Consider this a list, not exhaustive, of character traits that Filipinos need to overcome if they want to emerge as a better society – definitely better than their current situation indicates.
Filipinos are rude, undisciplined and inconsiderate
The quintessential example of this, of course, is to look at a daily commute and a typical traffic scene in the Philippines. What do they do? They all want to be first; if they spot a chance to overtake, they will. If you drive a car, if you use signal lights to turn or change lanes, a lot of drivers will not let you pass through.
Filipinos are overly emotional
How else to describe a people who elect their leaders based on a perceived sense of “honesty” and because their relatives died? How else to describe a people who are easily swayed by catchy one-liners and slogans and phrases? How else to describe a people who are better at reacting than responding; there is a difference between the two (hint: one of them involves thinking)
Filipinos lack a sense of self-responsibility
Filipinos always need a hero who will deliver them from their self-made wretchedness. A man like Rodrigo Duterte appeals to a people who are unable to appreciate the importance of policing themselves.
In addition, Filipinos have been so used to thinking that someone else will clean up after their own messes, they just leave their trash, literally.
Filipinos rely heavily on external factors and forces for validation
Two words: Pinoy Pride. That all too familiar feeling when someone with Filipino blood is successful abroad. Filipinos back home are quick to latch on to the success of that entity and claim it as their own, or worse, to put it up as proof that Filipinos are great and important members of the world community. And yet, more often than not, the success of that entity is due to his/her own hard work, and not because he/she has Filipino roots or heritage.
By the way, does it sound familiar to you that on occasion, Filipinos pay little attention to their talented countrymen until a foreign entity recognizes that talent? Now suddenly, they’re all over him.
Filipinos take criticism and alternative approaches/points of view very poorly
Filipinos have heard and been told too many times that they need to improve themselves and that they need to clean up their act if they want to get out of their current pathetic condition. They have one general reaction to all of these: indignation. All due to a paper thin ego that is better at dishing out than taking it.
Unfortunately, Filipinos put more emphasis on the tone and the perceived rudeness of the message more than on the actual content. Form over substance.And they can’t even put up proper counterarguments without resorting to Ah, basta! or argumentatum ad hominem.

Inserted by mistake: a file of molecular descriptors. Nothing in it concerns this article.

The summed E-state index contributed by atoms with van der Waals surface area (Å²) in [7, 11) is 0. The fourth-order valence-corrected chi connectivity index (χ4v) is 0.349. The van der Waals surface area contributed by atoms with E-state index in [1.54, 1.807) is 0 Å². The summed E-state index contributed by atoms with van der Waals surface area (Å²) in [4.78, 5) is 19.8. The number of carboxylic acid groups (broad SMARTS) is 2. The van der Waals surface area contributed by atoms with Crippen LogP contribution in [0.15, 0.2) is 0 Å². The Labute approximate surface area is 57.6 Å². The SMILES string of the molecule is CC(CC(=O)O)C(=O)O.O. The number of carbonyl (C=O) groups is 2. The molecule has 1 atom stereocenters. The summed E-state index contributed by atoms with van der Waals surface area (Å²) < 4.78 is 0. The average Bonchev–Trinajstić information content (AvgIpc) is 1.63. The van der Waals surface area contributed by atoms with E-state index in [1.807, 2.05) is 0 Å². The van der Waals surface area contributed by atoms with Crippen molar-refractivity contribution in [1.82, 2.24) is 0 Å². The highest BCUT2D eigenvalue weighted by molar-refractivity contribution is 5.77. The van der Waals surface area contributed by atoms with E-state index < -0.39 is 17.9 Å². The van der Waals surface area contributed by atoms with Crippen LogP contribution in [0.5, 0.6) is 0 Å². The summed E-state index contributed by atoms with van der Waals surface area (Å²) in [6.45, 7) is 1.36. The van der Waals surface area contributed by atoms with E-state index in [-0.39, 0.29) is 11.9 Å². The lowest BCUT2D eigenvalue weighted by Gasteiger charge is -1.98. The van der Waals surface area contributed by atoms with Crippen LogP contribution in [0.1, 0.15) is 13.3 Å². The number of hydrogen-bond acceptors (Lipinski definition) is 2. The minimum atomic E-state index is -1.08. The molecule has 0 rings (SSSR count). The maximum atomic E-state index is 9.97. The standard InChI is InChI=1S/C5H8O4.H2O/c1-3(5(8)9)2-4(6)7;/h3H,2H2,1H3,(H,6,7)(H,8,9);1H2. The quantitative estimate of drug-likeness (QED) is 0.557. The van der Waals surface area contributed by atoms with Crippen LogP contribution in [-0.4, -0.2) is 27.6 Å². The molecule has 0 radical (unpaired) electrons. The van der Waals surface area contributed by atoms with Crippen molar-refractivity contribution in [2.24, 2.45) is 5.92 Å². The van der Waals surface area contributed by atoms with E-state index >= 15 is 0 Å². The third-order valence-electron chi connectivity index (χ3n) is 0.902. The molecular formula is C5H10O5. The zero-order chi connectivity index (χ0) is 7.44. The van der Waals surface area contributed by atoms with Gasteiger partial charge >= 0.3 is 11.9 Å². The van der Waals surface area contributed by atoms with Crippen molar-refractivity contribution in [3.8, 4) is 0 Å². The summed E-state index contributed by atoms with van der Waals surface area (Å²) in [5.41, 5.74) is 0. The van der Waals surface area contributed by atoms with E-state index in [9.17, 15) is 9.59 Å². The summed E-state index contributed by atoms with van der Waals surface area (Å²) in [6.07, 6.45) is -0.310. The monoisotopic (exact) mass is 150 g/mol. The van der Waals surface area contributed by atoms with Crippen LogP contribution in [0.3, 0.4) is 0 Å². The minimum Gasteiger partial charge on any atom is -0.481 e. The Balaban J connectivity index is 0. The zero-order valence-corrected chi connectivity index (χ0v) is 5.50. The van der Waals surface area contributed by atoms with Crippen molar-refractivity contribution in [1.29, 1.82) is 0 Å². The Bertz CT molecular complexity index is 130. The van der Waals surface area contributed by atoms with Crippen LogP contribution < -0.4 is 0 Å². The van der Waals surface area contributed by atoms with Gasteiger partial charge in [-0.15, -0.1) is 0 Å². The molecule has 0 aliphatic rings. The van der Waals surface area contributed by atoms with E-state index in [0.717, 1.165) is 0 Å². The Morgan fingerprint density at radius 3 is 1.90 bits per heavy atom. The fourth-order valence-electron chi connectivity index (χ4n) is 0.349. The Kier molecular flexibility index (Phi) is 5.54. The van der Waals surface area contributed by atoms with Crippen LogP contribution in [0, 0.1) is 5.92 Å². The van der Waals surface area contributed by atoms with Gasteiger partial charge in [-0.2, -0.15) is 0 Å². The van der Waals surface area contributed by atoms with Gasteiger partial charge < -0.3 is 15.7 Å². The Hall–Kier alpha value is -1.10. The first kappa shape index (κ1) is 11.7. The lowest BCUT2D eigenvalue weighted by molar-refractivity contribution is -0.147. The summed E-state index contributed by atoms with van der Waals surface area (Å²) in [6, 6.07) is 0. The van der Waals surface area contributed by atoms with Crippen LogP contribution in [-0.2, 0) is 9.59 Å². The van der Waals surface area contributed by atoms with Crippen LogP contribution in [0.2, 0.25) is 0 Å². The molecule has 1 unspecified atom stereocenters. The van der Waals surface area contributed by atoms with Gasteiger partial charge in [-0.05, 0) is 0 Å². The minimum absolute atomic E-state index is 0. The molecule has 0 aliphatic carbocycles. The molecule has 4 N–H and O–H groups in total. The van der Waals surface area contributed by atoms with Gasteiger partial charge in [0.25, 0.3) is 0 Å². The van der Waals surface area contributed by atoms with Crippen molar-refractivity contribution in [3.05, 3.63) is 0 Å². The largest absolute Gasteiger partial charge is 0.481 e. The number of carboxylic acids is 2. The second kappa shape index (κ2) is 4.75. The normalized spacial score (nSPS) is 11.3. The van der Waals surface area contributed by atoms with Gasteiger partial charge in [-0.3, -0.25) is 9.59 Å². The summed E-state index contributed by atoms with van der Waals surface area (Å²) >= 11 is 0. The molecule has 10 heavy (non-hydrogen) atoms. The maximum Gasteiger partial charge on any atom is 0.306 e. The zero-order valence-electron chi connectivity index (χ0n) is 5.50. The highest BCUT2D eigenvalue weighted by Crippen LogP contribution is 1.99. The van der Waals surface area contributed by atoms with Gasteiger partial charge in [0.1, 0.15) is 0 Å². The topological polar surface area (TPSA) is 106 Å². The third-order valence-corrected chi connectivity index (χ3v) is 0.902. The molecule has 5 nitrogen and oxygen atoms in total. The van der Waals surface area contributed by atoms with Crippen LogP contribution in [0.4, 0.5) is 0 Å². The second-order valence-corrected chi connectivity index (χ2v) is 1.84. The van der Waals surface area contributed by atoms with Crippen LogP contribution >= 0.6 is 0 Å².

Why such stubbornness or incorrigible self-righteousness persists, despite the disastrous outcome and results found in Filipino society, is something that has been baffling for many, many years.
Filipinos set abominably low standards for themselves
Pwede na iyan. Bahala na. Continuous improvement is a hard chore for the Filipino because he is forced to think to make it work – something he does not like doing. Mediocre mindset equals mediocre output equals substandard way of life.
Filipinos are lazy and unimaginative
There are many talented Filipinos. However, it seems that the problem is that collectively, their society doesn’t encourage such. What are some common reactions one can get if you try to present ideas to fellow Filipinos?
That can’t be done.
Don’t forget us when you become famous.
You make the rest of us look bad.
Why don’t you for a government office?
Ang ambisyoso mo naman!
Balato ko, ha!
Filipinos harbor a skewed concept of freedom
Filipinos think the “freedom” they supposedly earned in 1986 allows them to do whatever they want, regardless of the consequences. This “freedom” goes hand in hand with their concept of “democracy”. They just go through the motions; elect leaders whose platforms (or lack thereof) they didn’t exhaustively cross-examine, and they express shock that things come out the way they envisioned it to.
The following question remains without a convincing answer until now:
Proud to be Filipino? Of what exactly?
Obviously, Filipinos have been putting the cart before the horse; they feel pride for some inexplicable thing, then they go find something to feel proud of, however small and inappropriate. But true pride comes from a society building things as a collective, from accomplishing things where each member of that society can feel happy and satisfied knowing that they had a part in building that thing or accomplishment. Not just because they share some semblance of “Filipino blood” with the entity who became successful.
If Pwede na iyan, Bahala na, and a culture of impunity are the best that Filipinos can do together, well, they get what they deserve.